7. The PUD produced evidence that Dilaudid injections are contraindicated for migraine treatment. However, Dr. Smith testified credibly that he prescribed the injections for that purpose. The propriety of Dr. Smith's medical care is not the subject of this trial. The Court accepts his and Stewart's testimony that the narcotic injections were administered to treat Stewart's migraines.
8. If Stewart cannot use the medications to curb the progression of her migraines, the migraines can prevent her from functioning or working for a period of two to three days. As a result, Stewart would periodically take time off work to receive a pain-reducing injection.
9. Stewart testified that she was eager to effectively treat her migraines so she could return to work, that she did all she could to minimize the impact of her absences, and that she takes these drugs purely for medical reasons. The Court finds this testimony credible.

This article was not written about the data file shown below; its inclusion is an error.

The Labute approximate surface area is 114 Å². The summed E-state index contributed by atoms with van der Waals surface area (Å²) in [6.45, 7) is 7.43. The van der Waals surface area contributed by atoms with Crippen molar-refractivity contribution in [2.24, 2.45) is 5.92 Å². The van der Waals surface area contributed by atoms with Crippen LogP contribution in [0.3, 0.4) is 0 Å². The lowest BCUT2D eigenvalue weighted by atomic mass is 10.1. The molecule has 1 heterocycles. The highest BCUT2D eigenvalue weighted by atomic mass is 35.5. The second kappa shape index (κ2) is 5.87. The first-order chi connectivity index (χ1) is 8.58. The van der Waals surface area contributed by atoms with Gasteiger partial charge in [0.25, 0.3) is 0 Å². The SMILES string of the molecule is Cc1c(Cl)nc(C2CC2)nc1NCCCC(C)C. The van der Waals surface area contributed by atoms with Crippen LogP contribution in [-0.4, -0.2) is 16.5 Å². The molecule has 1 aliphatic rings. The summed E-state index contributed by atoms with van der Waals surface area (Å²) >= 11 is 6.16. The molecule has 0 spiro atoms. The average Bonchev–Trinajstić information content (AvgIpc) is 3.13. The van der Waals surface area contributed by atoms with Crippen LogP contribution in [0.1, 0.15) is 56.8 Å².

10. Up until October 2014, Dr. Smith advised Stewart that she could return to work a short time after receiving an injection.

The PUD's Fitness for Duty Policy

11. The PUD has a "Fitness for Duty" policy that prohibits all PUD employees from working under the influence of drugs or alcohol.
12. The PUD trains management-level employees to observe signs of impairment and to fill out a "Reasonable Suspicion Checklist" with numerous appearances or behaviors that might indicate impairment. When a manager observes any of the behaviors on the checklist, the PUD authorizes him or her to refer the employee for drug and alcohol testing.
13. Referring an employee for drug and alcohol testing can result in discipline, up to and including termination.